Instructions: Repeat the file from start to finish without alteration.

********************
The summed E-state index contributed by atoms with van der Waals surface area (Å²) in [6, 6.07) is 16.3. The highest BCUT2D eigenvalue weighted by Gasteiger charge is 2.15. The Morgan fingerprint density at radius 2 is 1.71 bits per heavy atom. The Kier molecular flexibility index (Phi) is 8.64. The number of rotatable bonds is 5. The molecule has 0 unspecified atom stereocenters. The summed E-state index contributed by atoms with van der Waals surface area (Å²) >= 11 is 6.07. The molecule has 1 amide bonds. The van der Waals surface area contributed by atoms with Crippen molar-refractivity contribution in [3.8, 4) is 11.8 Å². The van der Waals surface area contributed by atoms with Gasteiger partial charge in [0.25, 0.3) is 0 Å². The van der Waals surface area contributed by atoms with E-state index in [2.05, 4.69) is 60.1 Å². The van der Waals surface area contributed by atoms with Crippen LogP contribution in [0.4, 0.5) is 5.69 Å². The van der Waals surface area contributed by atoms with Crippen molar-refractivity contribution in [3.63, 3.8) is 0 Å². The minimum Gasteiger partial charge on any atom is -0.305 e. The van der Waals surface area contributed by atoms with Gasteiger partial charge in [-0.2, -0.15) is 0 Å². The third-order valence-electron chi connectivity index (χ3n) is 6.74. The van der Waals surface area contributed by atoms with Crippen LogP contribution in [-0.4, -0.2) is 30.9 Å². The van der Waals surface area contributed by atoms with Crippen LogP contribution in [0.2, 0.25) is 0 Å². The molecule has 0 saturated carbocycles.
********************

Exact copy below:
The summed E-state index contributed by atoms with van der Waals surface area (Å²) in [6, 6.07) is 16.3. The highest BCUT2D eigenvalue weighted by Gasteiger charge is 2.15. The Morgan fingerprint density at radius 2 is 1.71 bits per heavy atom. The Kier molecular flexibility index (Phi) is 8.64. The number of rotatable bonds is 5. The molecule has 0 unspecified atom stereocenters. The summed E-state index contributed by atoms with van der Waals surface area (Å²) >= 11 is 6.07. The molecule has 1 amide bonds. The van der Waals surface area contributed by atoms with Crippen molar-refractivity contribution in [3.8, 4) is 11.8 Å². The van der Waals surface area contributed by atoms with Gasteiger partial charge in [0.25, 0.3) is 0 Å². The van der Waals surface area contributed by atoms with E-state index in [2.05, 4.69) is 60.1 Å². The van der Waals surface area contributed by atoms with Crippen LogP contribution in [0.4, 0.5) is 5.69 Å². The van der Waals surface area contributed by atoms with Crippen molar-refractivity contribution in [3.63, 3.8) is 0 Å². The minimum Gasteiger partial charge on any atom is -0.305 e. The van der Waals surface area contributed by atoms with Gasteiger partial charge in [-0.2, -0.15) is 0 Å². The third-order valence-electron chi connectivity index (χ3n) is 6.74. The van der Waals surface area contributed by atoms with Crippen LogP contribution in [-0.4, -0.2) is 30.9 Å². The van der Waals surface area contributed by atoms with Crippen LogP contribution in [0.2, 0.25) is 0 Å². The molecule has 0 saturated carbocycles.